The Archbishop Fulton J. Sheen Center
for Thought & Culture

Named after the late Archbishop Fulton J. Sheen, best known for his popular radio and TV ministry in the 1950s and 60s, The Sheen Center for Thought & Culture is a project of the Archdiocese of New York, presenting more than 75 events in theatre, film, music, and thought per season. The state-of-the-art complex has a 274-seat proscenium theater equipped with five-camera high-definition livestream capability and a multi-track recording studio with thirty-two onstage inputs; an 80-seat black box theater; four rehearsal studios; and an art gallery. 

Mission Statement
The Archbishop Fulton J. Sheen Center for Thought & Culture is a forum to highlight the true, the good, and the beautiful as they have been expressed throughout the ages. Cognizant of our creation in the image and likeness of God, the Sheen Center aspires to present the heights and depths of human expression in thought and culture, featuring humankind as fully alive. At the Sheen Center, we proclaim that life is worth living, especially when we seek to deepen, explore and challenge ourselves, Catholic and non-Catholic alike, intellectually, artistically, and spiritually.

The Sheen Center is a 501 (c) 3 tax exempt organization. EIN: 46-4995275

Production Highlights at The Sheen Center

  • The North American premiere of Stephen Unwin’s All Our Children starring  John Glover

  • The New York premieres of a cappella musical All Is Calm (Drama Desk winner), Tectonic Theater Project’s Uncommon Sense, and Bill Cain’s 9 Circles

  • The annual Justice Film Festival presents diverse films of unexpected courage and redemption annually.

  • Red carpet film premieres and exclusive sneak previews including Hacksaw Ridge with Mel Gibson and Robert Schenkkan, Breakthrough with Chrissy Metz and Devon Franklin,  Captive with David Oyelowo and Kate Mara and Risen with Joseph Fiennes

  • Interviews with Bishop Robert Barron,  actors John Lithgow and Brian Dennehy, and playwrights John Patrick Shanley and David Mamet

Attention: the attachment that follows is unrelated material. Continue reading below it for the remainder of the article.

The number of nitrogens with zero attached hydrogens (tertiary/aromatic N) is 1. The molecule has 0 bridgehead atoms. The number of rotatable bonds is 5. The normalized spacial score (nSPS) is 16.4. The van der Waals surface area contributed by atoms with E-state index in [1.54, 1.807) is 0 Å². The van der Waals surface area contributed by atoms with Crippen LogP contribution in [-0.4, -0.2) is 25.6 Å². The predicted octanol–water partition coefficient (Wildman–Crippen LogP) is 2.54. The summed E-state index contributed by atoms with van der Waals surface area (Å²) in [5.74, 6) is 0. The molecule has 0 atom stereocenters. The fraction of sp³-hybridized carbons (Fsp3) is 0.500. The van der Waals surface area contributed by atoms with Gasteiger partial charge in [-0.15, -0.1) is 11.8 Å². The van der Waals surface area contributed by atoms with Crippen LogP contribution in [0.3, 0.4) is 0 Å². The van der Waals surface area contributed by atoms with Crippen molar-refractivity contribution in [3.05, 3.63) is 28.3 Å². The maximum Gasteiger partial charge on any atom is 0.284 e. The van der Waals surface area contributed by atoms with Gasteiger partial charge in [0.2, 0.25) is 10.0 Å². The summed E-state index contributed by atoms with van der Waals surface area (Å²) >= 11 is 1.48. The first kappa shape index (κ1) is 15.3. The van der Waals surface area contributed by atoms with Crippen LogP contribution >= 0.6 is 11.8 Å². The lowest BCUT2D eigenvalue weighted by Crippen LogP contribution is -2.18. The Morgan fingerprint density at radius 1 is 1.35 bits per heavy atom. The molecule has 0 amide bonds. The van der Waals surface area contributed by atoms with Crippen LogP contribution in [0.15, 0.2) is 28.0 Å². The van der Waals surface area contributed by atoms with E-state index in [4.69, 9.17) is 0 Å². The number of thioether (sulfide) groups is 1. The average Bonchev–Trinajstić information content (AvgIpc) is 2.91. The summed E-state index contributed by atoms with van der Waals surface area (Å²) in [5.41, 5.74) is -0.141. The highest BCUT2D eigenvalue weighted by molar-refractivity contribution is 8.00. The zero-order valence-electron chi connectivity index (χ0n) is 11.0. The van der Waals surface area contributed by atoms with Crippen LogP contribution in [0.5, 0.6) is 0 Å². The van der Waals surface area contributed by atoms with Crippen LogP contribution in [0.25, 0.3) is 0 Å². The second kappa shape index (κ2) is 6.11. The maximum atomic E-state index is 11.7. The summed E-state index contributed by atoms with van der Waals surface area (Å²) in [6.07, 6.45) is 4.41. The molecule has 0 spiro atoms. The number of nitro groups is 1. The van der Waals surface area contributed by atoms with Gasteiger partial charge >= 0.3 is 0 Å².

• Interviews and performances from Vanessa Williams, Kelli O’Hara, Raúl Esparza, the cast of Come From Away and Kiss Me Kate.

  • Talks by His Eminence, Timothy Cardinal Dolan, Chirlane McCray, Mayor Michael Bloomberg, Jim Gaffigan, Robert George, Cornel West, Juan Williams, Ross Douthat, Arthur Brooks, Jonah Goldberg, James Martin, SJ, Julian Carron, and Mother Dolores Hart
  • Concerts by Norah Jones, Kirk Whalum, George Winston, Michael Cerveris, Kate Baldwin, and Eileen Ivers

Cardinal Dolan, Jeannie and Jim Gaffigan
Premiere of "Captive" with David Oyelowo & Kate Mara
Mel Gibson & Robert Schenkkan
Sam Lilja, Karl Kenzler, John Glover in All Our Children. Photography by Maria Baranova

History of the Building

The Church of Our Lady of Loreto

In the summer of 1891, Archbishop Michael Corrigan, Archbishop of New York, asked two Jesuit priests, Fr. Nicholas Russo, SJ, and Fr. Aloysius Romano, SJ, to establish a mission church to serve Italian, specifically Sicilian, immigrants living on Manhattan’s Lower East Side. The new church was to be a mission of St. Patrick’s Old Cathedral on Mott Street. The two priests rented a bar-room at 292 Elizabeth Street, where they built an altar and two confessional booths, and named the building “Missione Italiana della Madonna di Loreto” (The Italian Mission of Our Lady of Loreto).  On May 6, 1892, the priests purchased two tenement houses across the street from the chapel, which were converted into a new church. The church was dedicated by Archbishop Corrigan on September 27, 1892.  By 1896, the church was drawing a congregation of 3,000 people per Sunday. 

By 1926, the parish was staffed by diocesan priests. The renovated school buildings were in disrepair, and the pastor decided to undertake a building project to replace the old tenement buildings with a new school and cultural center. The school was sixteen rooms with a gymnasium and swimming pool, as well as an auditorium with a professional stage. The Dramatic Society of the parish put on six or seven full scale operas and plays each year.